Review: Labor Day

Josh Brolin, Kate Winslet, and Gattlin Griffith star in a film written and directed by Jason Reitman.

Josh Brolin and Kate Winslet try to act their way out of this unbelievable and ridiculous yarn about a fugitive and a fragile divorcée.

There’s nothing like laughably bad guilty pleasure/unintentional comedy with easy-on-the-eyes Hollywood stars to quiet the dizzied brain of the obsessive film-festival-goer. After a long day sinking into the more serious cinematic fare of the Santa Barbara International Film Festival, a visit to the multiplex late on Sunday night to see Labor Day was just the ticket, a good reminder of the American movie world still in progress in the “real world” beyond the festival. But we digress.

In this golden turkey by the normally golden Jason Reitman (a script based on Joyce Maynard’s novel), the end result is so bad that it’s amusing in its own perverse way. The cast — with Josh Brolin and Kate Winslet — shines much brighter than the material they’re roped into: an utterly unbelievable yarn about a prison escapee hiding out and winning over an emotionally and psychologically fragile divorced mother and her son for five days. Brolin is a cookie-cutter midlife Mr. Right, a handsome fellow and handyman par excellence who also knows his way around the kitchen (and, we’re led to assume, the bedroom) and is good with kids and a baseball. It sucks, though, about that nagging, nasty murder rap he is on the run from.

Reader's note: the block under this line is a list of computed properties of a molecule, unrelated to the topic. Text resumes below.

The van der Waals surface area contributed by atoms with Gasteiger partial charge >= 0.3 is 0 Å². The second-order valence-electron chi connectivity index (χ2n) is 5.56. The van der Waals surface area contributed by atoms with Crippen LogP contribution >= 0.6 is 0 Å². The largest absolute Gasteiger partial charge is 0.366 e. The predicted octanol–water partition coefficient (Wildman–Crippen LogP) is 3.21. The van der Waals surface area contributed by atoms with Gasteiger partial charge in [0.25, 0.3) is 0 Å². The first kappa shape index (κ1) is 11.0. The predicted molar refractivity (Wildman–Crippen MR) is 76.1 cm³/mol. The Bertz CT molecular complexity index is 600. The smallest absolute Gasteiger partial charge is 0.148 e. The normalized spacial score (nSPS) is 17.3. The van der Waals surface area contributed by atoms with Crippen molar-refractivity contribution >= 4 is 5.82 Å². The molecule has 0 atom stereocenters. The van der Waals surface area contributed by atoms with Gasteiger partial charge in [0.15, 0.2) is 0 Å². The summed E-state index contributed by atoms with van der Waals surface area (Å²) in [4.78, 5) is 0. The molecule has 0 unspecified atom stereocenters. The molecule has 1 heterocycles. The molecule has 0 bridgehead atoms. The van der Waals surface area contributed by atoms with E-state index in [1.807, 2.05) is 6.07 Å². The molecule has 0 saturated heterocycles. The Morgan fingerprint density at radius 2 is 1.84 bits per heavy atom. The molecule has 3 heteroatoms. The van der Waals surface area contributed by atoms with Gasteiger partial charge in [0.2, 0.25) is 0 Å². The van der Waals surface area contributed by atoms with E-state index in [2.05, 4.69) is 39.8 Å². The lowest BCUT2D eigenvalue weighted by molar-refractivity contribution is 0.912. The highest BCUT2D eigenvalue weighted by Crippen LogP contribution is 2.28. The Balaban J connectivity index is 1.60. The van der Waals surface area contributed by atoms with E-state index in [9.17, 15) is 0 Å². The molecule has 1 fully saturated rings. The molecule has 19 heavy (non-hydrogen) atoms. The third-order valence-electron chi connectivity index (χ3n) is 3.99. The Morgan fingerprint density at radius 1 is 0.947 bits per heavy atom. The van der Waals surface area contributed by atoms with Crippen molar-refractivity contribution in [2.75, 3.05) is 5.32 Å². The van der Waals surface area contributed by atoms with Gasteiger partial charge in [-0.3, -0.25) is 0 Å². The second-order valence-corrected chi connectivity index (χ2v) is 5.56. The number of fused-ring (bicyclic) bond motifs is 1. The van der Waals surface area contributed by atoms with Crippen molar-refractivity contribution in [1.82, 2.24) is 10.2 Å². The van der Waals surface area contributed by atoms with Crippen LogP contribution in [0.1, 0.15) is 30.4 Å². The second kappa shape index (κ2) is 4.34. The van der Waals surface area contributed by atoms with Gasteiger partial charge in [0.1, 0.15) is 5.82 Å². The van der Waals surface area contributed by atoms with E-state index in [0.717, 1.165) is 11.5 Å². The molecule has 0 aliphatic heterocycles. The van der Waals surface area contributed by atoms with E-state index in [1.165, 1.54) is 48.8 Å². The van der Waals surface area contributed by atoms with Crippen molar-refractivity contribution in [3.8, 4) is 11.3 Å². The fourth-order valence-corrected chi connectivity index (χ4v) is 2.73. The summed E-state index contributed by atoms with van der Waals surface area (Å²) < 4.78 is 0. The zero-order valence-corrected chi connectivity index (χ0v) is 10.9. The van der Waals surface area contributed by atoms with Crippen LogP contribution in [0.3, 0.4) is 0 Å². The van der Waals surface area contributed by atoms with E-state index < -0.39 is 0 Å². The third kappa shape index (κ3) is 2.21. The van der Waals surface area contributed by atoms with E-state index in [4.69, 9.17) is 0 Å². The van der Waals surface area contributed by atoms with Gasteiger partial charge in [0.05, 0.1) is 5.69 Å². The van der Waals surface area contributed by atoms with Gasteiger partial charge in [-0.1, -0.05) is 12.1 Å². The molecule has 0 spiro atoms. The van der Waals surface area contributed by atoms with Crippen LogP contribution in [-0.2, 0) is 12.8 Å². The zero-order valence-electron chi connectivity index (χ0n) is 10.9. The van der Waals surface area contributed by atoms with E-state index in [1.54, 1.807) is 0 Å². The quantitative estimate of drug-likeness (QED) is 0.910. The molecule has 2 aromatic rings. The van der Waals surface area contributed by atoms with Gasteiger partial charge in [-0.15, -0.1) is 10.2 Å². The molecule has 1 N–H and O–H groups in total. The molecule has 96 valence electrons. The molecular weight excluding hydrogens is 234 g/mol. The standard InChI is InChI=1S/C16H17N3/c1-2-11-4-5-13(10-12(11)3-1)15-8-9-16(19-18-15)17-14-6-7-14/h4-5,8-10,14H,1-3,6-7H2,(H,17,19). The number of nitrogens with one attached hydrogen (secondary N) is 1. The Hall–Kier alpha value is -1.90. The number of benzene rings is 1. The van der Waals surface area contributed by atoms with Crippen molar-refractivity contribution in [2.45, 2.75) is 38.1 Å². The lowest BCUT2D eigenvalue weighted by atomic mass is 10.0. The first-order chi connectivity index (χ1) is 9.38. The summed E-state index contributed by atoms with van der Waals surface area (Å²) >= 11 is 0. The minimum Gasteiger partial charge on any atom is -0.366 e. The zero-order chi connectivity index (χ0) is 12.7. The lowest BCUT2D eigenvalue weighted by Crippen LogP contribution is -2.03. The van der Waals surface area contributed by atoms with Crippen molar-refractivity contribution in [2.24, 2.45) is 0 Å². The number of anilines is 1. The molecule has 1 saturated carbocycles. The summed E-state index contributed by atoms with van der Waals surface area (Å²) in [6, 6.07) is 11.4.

While Labor Day scores points on the guilty-pleasure index, it feels labored and mawkish from the outset, akin to a screen surrogate of an embossed paperback romance novel, but with actors who should know better than to sign on. We keep waiting for some indication that the filmmakers and cast know what a joke they’re in the midst of, or some fourth-wall gag to indicate it’s all a satire, after all. At the very least, a character-breaking blooper or two in the end credits would have helped suspend our disbelief that this is actually in a theater near us.

Back to the unreality of the SBIFF.


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